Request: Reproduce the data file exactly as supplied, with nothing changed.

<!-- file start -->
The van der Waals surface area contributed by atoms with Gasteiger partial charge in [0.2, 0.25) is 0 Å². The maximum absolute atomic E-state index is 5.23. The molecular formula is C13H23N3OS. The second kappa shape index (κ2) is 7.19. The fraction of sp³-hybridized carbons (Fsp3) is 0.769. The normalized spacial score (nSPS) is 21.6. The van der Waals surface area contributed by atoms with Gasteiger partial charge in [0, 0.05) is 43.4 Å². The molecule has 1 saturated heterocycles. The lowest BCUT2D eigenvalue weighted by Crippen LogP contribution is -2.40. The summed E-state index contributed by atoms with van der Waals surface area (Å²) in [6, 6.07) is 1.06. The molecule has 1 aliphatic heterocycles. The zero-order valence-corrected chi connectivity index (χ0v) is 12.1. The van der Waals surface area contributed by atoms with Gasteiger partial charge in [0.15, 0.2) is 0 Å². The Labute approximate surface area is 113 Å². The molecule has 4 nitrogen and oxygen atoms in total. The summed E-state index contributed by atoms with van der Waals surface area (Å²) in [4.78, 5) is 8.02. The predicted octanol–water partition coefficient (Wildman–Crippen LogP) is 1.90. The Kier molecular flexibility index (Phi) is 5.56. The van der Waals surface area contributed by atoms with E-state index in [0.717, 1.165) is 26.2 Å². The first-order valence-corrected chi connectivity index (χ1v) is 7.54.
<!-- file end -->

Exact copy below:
The van der Waals surface area contributed by atoms with Gasteiger partial charge in [0.2, 0.25) is 0 Å². The maximum absolute atomic E-state index is 5.23. The molecular formula is C13H23N3OS. The second kappa shape index (κ2) is 7.19. The fraction of sp³-hybridized carbons (Fsp3) is 0.769. The normalized spacial score (nSPS) is 21.6. The van der Waals surface area contributed by atoms with Gasteiger partial charge in [0, 0.05) is 43.4 Å². The molecule has 1 saturated heterocycles. The lowest BCUT2D eigenvalue weighted by Crippen LogP contribution is -2.40. The summed E-state index contributed by atoms with van der Waals surface area (Å²) in [6, 6.07) is 1.06. The molecule has 1 aliphatic heterocycles. The zero-order valence-corrected chi connectivity index (χ0v) is 12.1. The van der Waals surface area contributed by atoms with Gasteiger partial charge in [0.15, 0.2) is 0 Å². The Labute approximate surface area is 113 Å². The molecule has 4 nitrogen and oxygen atoms in total. The summed E-state index contributed by atoms with van der Waals surface area (Å²) in [4.78, 5) is 8.02. The predicted octanol–water partition coefficient (Wildman–Crippen LogP) is 1.90. The Kier molecular flexibility index (Phi) is 5.56. The van der Waals surface area contributed by atoms with E-state index in [0.717, 1.165) is 26.2 Å². The first-order valence-corrected chi connectivity index (χ1v) is 7.54.